• Packages start at $25 per month; cheapest way to get ESPN
  • Lots of compatible devices
  • Affordable add-on channel options starting at $5/month

Cons

  • Limited local channels
  • Cloud DVR costs extra
  • Only one stream at a time with Sling Orange plan

Read more: Sling TV review

DirecTV Now 

Pros 
  • Great channel lineup for $40 base package
  • Many supported devices

Cons

  • Only 20 hours of free cloud DVR storage
  • Only two streams at the same time

Read more: DirecTV Now review

The nice thing about all of these live TV streaming services is that they offer free trials, typically for a week. If you don’t like one service, just try another.

And once you become a paying subscriber, there are no contracts or long-term commitments. You can cancel anytime!

RELATED: The best live TV streaming services for cord-cutters

Team Clark’s quick tips for first-time streamers 

If you want to cut the cable cord and switch to streaming TV, you may think the process is overwhelming — but it doesn’t have to be so complicated.

The picture below shows a very basic setup that’s ideal for first-time streamers: Internet, TV and a streaming device.

Basic setup: Internet, TV and Roku Express streaming device
Basic setup: Internet, TV and Roku Express streaming device

High-speed internet

You must have a fast internet connection to stream TV. The streaming services mentioned in this guide all have their own requirements, but a minimum download speed of 10 Mbps or higher is generally recommended.

Start by reviewing your internet bill to see what you’re paying for and learn how to test your internet speed here.

Television set

If you have a smart TV, which is a television set that can connect to the internet, the most popular streaming apps like Netflix and Hulu are pre-installed — so you may not need to buy a streaming device.

However, many smart TV users end up purchasing streaming media players because they’re so easy to use.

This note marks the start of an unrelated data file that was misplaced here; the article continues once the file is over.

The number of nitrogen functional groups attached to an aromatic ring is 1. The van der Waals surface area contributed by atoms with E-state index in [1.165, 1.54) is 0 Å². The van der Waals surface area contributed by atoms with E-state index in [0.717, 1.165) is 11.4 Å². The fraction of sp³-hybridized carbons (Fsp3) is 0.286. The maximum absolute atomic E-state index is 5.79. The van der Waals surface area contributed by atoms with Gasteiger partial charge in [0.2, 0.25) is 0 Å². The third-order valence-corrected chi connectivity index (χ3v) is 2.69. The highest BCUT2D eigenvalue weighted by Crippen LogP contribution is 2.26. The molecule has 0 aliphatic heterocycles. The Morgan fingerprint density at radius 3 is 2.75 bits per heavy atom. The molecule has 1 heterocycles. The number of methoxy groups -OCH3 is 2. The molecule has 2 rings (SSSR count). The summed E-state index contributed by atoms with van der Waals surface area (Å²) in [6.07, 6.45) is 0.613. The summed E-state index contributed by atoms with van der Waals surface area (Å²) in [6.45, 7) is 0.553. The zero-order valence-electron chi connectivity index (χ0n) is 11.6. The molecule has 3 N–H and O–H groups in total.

Streaming device 

For those who don’t have a smart TV, a streaming media player is required to stream. Roku Express, Google Chromecast and Amazon Fire TV Stick all cost about $40.

The Roku Express is our pick for first-time streamers because it’s cheap, user-friendly and has lots of free content.

Most streaming services will work with Roku, but not all of them. Always check your streaming service’s website to see a list of compatible devices.

Optional: Digital antenna 

You may be able to get a lifetime of free over-the-air TV for a one-time cost of about $40.

If you live in an urban or suburban area that’s not too far from broadcast towers, an indoor HDTV antenna like the Mohu Leaf will help you pick up local stations. See if this is an option for you on Mohu’s website.

An outdoor antenna may be a better choice if you live in a rural area. Find the best one for you at AntennaWeb.org.

Final thought 

With so many live TV and on-demand streaming options, there has never been a better time to cut the cord.

My advice is to take advantage of the free trial offers and test them out while you’re still paying for cable or satellite TV. Once you find a streaming plan that you like, go ahead and cancel your traditional pay TV service.

More Clark.com TV and streaming content you may like: 

Advertisement
Michael Timmermann paid off his mortgage in two years. Now, he shares his money-saving tips on his blog, MichaelSaves.com.
View More Articles
  • Show Comments Hide Comments